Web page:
The Key To Lowering Fuel Consumption Isn't The Car, It's The Gas TaxS

In this year’s State of the Union, President Obama touted the fuel efficiency of cars as a way to promote the advance of American energy and an indication the country is on its way to reducing reliance on foreign resources to power our main mode of transportation. It’s no secret the White House has led a crusade to make cars more fuel efficient, no matter the cost to the car enthusiast or common sense.

But in a column written Friday by Brad Plumer of The Washington Post, a study from MIT claims that increasing the federal gas tax from 18.4 cents to 45 cents is actually more effective in reducing fuel consumption than making cars more fuel efficient – at least six times as effective, in fact.

The thought behind the study actually makes sense. People aren’t going to change driving and commuting habits as long as they believe they can continue practicing their driving habits, uninterrupted by high fuel prices, because they drive a more efficient car. This is why California’s best-selling car is the Toyota Prius and why I get cut off by one on an almost-daily basis.

That’s huge when you think about all of the sacrifices those of us who actually like to drive are making as companies try to meet the CAFE standards being phased in. Eco-minded transmissions and gearing, low-displacement engines, turbochargers replacing cylinders, stupid driving modes that don’t really work in any setting, the list goes on. It’s why even BMW M cars have stupid Efficient Dynamics stickers on them, why V8-powered Mercs have BlueEfficiency badges on them. It’s why we have to deal with these insipid CVTs and frustrating automatics that seem to require sequestration to get them into a lower gear.

Plumer’s point, which I completely agree with, is that the higher fuel economy standards being so heavily touted are full of hidden costs that present probably a softer blow to consumers than markedly higher gas prices. You drive by gas stations practically every day, but how often is the average consumer looking at car prices? Will they notice that the price a Hyundai Sonata has noticeably increased over the course of a few years when they go back to the dealership to buy another?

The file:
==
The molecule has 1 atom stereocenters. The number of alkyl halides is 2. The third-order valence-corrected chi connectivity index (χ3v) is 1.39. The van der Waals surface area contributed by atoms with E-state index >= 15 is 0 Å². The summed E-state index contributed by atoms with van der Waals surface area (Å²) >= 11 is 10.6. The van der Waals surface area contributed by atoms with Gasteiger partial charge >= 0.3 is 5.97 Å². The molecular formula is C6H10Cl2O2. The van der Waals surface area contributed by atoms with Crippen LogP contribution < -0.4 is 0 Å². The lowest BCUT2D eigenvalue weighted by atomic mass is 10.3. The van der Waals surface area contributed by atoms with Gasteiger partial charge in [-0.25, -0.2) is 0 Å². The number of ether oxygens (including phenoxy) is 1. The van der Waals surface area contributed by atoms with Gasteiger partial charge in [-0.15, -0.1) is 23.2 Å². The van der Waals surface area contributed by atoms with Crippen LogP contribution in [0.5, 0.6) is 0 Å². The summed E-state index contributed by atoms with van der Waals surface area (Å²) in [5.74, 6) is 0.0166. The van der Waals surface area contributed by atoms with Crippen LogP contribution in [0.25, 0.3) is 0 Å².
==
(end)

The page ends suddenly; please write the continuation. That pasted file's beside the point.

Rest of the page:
Also worth considering is that a hike in the federal gas tax may actually improve roads in this country, which to put mildly, are developing nation-grade in a lot of places.

I like to drive, and if you’re reading this you probably like to also. When I was out of high school, unemployed and paying about $75 to fill up the tank on my Saab, I decided it was worth it to go for a good drive rather than go to the movies or Starbucks or whatever I was doing back then. People who love cars and love driving will find ways to pay for their addiction. We should be allowed to buy new performance cars that haven’t been muzzled because of a need fuel economy or 9 ways to monitor how much fuel you’ve used and how many leaves you can get on the dashboard.

And people who hate to drive and yet get in their Toyota Prius Vs 62 times a day because they can’t plan their trips properly can think twice about their decision.